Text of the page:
Kyle "Bugha" Giersdorf, 16, wins Fortnite World Cup singles and $3 million

Bugha breaks down his Fortnite World Cup victory (3:06)

Kyle 'Bugha' Giersdorf details his Fortnite World Cup victory and what he plans to do with his winnings. (3:06)

NEW YORK -- For the second day in a row a teenager took home several million dollars after winning the Fortnite World Cup at Arthur Ashe Stadium in Queens, New York. American pro player Kyle "Bugha" Giersdorf, 16, dominated the competition and netted $3 million on Sunday, becoming the inaugural Fortnite World Cup solo champion.

Bugha defeated the likes of popular fan favorites Turner "Tfue" Tenney and Timothy "Bizzle" Miller, as well as other young talented players, including Cody "Clix" Conrod and Danny "Dubs" Walsh. Bugha was the first player to qualify for the World Cup Finals in the North American East Region in April and showed his dominance throughout the six-game series.

"Emotionally, right now, I don't feel too much, except I know that this could pretty much change my life forever," Bugha said. "It's just absolutely unreal."

Bugha's game plan resolved around picking fights and being aggressive, even at times when they were potentially disadvantageous, and racking up eliminations in every game. That same play style didn't fair well for other players in the duos tournament on Saturday, but for Bugha it netted a substantial amount of points and led him to victory.

"From the start, I had a big lead," Bugha said. "From there I knew I had to have consistent games, which you can't always rely on placement but also kills. Looking for those kills really pushed me up in the leaderboard."

Bugha took a Victory Royale in Game 1 and placed high in a pivotal Game 5 in which Bugha and eventual runner up Harrison "Psalm" Chang battled for the top spot. The Game 5 placement and several eliminations gave him a distinct advantage heading into the final. In Game 6, he took another high placement, fifth, securing his first place and $3 million. After being eliminated in Game 6, Bugha smiled into the player camera. He already knew he was the inaugural Fortnite World Cup champion.

Sunday morning, Bugha wrote on Twitter, "Today's the day." He was confident, he told ESPN. Within an hour of winning the title, Bugha gained more than 100,000 followers on Twitter.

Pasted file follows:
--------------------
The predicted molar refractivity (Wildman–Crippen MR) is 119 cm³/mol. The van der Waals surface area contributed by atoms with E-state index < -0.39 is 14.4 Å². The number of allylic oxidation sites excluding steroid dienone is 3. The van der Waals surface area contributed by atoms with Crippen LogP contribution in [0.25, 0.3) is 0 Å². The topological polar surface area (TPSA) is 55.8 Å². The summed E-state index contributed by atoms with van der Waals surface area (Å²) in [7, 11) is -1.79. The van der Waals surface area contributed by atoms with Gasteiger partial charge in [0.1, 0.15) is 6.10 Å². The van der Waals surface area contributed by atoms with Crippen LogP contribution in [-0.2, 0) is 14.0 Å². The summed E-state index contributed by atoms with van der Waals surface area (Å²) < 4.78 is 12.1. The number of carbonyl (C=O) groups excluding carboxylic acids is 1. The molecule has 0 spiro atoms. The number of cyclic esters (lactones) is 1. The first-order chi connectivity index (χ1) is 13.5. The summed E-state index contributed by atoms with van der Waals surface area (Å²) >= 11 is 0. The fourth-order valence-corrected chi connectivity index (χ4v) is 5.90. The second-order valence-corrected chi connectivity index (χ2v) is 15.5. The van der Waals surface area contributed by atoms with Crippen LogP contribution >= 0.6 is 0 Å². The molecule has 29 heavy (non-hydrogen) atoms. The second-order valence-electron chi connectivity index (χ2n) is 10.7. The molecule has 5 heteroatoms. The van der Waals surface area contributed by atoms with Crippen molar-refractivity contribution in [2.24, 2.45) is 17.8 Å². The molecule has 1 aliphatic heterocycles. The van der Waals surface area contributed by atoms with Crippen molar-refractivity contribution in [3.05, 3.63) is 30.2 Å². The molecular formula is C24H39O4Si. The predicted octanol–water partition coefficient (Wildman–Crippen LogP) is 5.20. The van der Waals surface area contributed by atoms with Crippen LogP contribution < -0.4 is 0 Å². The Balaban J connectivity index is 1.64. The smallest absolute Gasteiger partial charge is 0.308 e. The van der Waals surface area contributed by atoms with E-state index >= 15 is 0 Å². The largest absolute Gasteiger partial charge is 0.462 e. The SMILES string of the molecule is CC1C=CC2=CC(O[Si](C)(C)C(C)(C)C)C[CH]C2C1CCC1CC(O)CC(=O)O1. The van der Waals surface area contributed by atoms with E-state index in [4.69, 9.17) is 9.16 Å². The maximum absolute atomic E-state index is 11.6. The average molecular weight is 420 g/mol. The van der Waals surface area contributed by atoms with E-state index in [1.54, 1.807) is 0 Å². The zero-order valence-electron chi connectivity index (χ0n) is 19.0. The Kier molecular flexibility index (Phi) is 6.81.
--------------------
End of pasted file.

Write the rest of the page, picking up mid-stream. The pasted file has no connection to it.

Large groups of kids and their parents attended the Fortnite World Cup as Epic Games announced a sellout of the historic tennis stadium, though several sections remained empty, similar to Saturday during the duo tournament. But the crowd noise was still loud, pouring out of the venue into the festival area that featured Fortnite festivities such as a zip line, a DJ Yonder stage, paddle fighting and a zorb ball track.

The array of solo competitors featured boys and men aged 13 to 24, with the average age being 16. Several players had previously played other professional esports titles, such as Psalm in Heroes of the Storm and Keenan "Rhux" Santos in League of Legends. Every competitor took home a minimum of $50,000 in prize earnings, which began to scale once you placed better than No. 24 in the competition.

Among the interesting stories at the World Cup Finals, Tfue -- the most popular player and betting favorite competing in the solo competition, after the likes of Tyler "Ninja" Blevins failed to qualify -- underperformed, placing 67th overall. His performance resulted in an outpouring of criticism on social media on Sunday.

At home in Pennsylvania, Bugha would play eight to 10 hours of Fortnite per day, his mother Darcy Giersdorf told ESPN. She said her son had a regiment -- a specific Wawa sandwich and Gatorade before important online matches, including the day he qualified for the World Cup Finals in April. On Sunday, he didn't have either of his pregame ritual foods.

"Today was pretty much shrimp, Powerade and also water," Bugha said.

Darcy said Bugha becoming the first player to qualify for the World Cup Finals was the moment when she realized her son had a future in professional Fortnite.

All of Bugha's family traveled to New York on the train from Philadelphia to support the 16 year old. Decked out in esports team Sentinels gear, the family gathered and gave Bugha big hugs after he held the trophy. Bugha was then greeted by Ninja, who gave him a handshake and posed for a photo.

His mother, Darcy, described the moment as surreal and life changing. On Saturday, duo tournament winners Emil "Nyhrox" Bergquist Pedersen, 16, and David "aqua" Wang, 17 -- who took home $1.5 million a piece -- said they'd use their earnings to each buy new computers. But not Bugha; his is going to savings, he said.

"I literally feel like I'm in a dream right now," his mother echoed. "It's so surreal. ... This is life-changing for him. He's been playing video games since he was 3, so this is his passion. He told us he could do this, he put his mind to it and he did it."